They have you boil it down (just don't try it at home, it has a nasty tendency to "zish" or bump boil right as it's ready, and spray hot acid all over. Sulfuric at its boiling point is a very serious threat.).
Then, they have you mix some of your sulfuric with a nitrate in a still (correct so far). But they have you doing this with two beer bottles over a campfire, using a duct tape seal. As one who has made nitric -- believe me, that's not going to work, the duct tape is more or less going to vanish right at the moment production begins. The reaction with sulfuric and a nitrate that produces the acid tends to have an exotherm in it partway through that's really vicious, and to do it successfully at home you have to distill under vacuum, so you can take the vacuum off to prevent a serious accident while this goes on.
Further, the distillation process makes many of the NO class of gas -- which are lethal, but you get no warning, they don't sting or stink like ammonia or chlorine -- you just die of nitrated lung tissue later.
And you have to do it in a quartz apparatus...no grease -- boiling nitric acid even eats teflon tape pretty quick.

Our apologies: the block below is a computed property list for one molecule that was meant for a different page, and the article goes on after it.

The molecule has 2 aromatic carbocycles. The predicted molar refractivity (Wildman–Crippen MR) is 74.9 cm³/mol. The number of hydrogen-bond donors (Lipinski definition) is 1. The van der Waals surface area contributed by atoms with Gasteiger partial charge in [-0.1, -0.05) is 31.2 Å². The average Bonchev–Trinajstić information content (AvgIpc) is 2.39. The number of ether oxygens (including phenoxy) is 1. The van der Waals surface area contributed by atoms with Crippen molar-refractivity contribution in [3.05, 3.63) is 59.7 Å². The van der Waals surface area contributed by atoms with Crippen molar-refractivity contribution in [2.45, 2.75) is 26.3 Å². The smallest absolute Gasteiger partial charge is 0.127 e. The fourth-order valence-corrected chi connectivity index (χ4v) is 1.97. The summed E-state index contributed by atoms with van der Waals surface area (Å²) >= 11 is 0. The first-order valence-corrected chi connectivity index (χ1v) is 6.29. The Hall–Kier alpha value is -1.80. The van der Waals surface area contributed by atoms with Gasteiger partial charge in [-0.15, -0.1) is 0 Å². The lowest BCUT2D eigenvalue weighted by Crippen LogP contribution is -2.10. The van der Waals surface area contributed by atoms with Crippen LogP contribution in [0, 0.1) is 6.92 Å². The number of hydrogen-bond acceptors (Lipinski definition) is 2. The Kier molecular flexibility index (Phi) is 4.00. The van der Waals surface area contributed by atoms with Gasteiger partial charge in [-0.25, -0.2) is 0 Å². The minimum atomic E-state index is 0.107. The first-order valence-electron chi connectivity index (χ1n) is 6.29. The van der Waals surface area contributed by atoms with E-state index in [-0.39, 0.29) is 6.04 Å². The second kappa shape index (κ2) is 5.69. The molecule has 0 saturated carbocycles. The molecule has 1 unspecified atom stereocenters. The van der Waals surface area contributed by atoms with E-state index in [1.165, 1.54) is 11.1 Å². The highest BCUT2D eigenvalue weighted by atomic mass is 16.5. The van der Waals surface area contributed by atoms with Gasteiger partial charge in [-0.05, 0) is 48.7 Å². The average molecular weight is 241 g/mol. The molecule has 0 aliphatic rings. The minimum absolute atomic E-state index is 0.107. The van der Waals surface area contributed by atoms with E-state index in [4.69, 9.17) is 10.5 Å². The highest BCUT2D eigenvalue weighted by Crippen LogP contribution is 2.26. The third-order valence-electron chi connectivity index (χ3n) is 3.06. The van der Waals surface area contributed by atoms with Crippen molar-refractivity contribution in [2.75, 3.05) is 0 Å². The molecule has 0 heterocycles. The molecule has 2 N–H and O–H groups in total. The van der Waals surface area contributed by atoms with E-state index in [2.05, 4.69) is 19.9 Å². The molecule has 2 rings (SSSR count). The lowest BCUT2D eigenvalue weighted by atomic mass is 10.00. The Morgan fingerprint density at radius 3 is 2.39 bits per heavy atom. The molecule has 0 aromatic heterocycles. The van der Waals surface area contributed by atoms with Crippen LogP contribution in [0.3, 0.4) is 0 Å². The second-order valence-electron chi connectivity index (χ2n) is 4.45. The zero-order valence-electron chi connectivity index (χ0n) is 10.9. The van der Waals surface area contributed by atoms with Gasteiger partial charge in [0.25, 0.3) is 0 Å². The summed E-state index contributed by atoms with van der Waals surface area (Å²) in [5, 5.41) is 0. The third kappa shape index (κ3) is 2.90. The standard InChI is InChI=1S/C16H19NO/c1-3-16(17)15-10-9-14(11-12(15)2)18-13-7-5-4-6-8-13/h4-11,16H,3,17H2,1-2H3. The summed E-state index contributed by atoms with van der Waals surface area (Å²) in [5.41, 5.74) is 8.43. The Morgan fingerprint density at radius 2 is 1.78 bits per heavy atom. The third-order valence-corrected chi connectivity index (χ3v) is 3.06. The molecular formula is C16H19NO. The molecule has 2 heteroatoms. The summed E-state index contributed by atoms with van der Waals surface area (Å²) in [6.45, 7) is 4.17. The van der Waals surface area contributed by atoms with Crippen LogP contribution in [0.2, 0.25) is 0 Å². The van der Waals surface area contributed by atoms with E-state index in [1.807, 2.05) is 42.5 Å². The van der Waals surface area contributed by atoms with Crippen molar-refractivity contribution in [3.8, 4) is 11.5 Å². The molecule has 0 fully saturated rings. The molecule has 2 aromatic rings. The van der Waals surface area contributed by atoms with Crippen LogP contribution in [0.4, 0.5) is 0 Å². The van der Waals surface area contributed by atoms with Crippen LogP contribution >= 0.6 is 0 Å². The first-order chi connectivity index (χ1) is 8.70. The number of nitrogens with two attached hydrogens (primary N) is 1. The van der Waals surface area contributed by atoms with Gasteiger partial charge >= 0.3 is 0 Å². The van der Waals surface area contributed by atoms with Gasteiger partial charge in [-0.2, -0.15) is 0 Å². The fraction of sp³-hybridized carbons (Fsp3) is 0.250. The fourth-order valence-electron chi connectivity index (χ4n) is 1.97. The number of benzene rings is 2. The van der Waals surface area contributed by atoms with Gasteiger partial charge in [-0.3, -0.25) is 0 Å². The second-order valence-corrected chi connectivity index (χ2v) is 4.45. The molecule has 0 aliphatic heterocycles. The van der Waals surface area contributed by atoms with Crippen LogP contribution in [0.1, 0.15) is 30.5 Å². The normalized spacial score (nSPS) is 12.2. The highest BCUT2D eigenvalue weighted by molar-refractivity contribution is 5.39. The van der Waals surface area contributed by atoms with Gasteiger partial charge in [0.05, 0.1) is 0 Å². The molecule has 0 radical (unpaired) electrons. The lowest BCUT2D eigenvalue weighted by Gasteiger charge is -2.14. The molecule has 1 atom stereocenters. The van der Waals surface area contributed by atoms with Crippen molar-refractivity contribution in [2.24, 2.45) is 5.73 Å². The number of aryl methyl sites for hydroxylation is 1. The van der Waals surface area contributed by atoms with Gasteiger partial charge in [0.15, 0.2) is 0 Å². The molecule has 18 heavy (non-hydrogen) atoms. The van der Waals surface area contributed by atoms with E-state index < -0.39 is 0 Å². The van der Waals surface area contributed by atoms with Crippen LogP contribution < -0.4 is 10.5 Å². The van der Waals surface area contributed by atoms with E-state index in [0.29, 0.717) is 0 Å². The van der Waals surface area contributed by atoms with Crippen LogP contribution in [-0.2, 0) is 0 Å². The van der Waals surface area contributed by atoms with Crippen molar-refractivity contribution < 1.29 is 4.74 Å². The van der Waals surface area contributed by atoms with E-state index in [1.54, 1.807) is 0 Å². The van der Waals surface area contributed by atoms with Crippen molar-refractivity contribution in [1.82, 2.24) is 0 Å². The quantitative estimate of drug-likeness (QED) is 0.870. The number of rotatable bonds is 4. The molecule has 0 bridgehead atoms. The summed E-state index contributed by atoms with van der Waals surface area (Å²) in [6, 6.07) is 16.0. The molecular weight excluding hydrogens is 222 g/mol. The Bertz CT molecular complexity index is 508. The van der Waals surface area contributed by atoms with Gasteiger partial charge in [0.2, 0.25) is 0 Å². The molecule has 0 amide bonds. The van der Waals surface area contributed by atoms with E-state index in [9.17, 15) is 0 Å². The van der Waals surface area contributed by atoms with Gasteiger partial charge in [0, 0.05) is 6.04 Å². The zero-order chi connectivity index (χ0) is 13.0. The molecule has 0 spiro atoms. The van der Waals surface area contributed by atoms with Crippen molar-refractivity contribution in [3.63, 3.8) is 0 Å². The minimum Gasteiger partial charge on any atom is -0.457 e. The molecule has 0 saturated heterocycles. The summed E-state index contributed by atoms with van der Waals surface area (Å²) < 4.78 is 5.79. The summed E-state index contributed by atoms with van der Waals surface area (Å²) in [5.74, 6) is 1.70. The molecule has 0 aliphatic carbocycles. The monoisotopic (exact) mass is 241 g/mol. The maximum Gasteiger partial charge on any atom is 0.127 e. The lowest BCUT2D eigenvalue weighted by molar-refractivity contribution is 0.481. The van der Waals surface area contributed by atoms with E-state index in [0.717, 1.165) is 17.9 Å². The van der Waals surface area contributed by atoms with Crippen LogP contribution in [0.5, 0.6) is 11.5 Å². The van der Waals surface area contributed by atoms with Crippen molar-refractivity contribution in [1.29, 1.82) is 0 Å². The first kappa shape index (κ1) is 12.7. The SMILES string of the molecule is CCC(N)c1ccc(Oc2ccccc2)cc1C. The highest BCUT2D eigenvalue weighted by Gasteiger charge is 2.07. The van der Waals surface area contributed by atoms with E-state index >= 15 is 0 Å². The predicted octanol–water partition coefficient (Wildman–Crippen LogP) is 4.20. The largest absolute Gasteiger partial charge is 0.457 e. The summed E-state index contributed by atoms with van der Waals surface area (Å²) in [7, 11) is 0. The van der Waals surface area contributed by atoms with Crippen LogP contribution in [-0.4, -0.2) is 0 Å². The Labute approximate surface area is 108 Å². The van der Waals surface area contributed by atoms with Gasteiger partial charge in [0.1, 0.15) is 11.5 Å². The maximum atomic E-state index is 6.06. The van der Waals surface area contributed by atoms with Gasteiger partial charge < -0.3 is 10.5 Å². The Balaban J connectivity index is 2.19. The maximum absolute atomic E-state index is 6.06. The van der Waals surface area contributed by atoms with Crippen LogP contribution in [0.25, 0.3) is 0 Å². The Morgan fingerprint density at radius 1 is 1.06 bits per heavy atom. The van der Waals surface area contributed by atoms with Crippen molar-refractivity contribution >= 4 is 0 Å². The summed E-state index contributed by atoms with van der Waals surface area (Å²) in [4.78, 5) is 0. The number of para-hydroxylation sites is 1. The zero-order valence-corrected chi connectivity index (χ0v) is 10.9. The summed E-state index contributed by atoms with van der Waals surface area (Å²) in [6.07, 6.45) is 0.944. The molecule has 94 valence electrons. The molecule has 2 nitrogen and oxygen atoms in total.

So if you follow the cook book directions, assuming you live through the sulfuric acid steps and actually get any worthwhile acid, you die at the next step when the still comes apart and you breath the fumes -- it only takes one. More likely, you'll wind up with permanent scars from acid burns head to toe.
As I pointed out to the BATF on their last (friendly) visit, they should promote this book -- it will then be easy to ID potential bombmakers by the acid burns, missing body parts and so forth. That book is just close enough to fool people who sorta almost know what they are talking about...a real work of art in a funny way. Much of it will either get you injured or simply not be effective the way a reader might want -- either way, if they're learning from that junk, we are pretty safe - they're going to hurt themselves, not us.
There are some good sources out there, some of them were widely available on the 'net, but probably no more. The thing is -- if you didn't know some of this stuff already, how do you judge how good the source is?
@ Mikko (if this is you)
Congrats on your upcoming TED-talk !
Yeah...right. HTML "garbled" code as recipe is more in line with an exploit pack to own the machines. That's what i would do, and is the best way to deliver a payload to "viewers" and get intelligence.
"The thing is -- if you didn't know some of this stuff already, how do you judge how good the source is?"
It's not just that it's the myths that build up as well. You often see this with making certain peroxides, about if you keeping the temprature below say 10C you get a more stable result.... (for the unknowing a health warning needs to be on all peroxide explosives although more stable when wet they dry out even in closed containers especialy around the top or stopper, and the friction of opening can take a finger or whole hand off)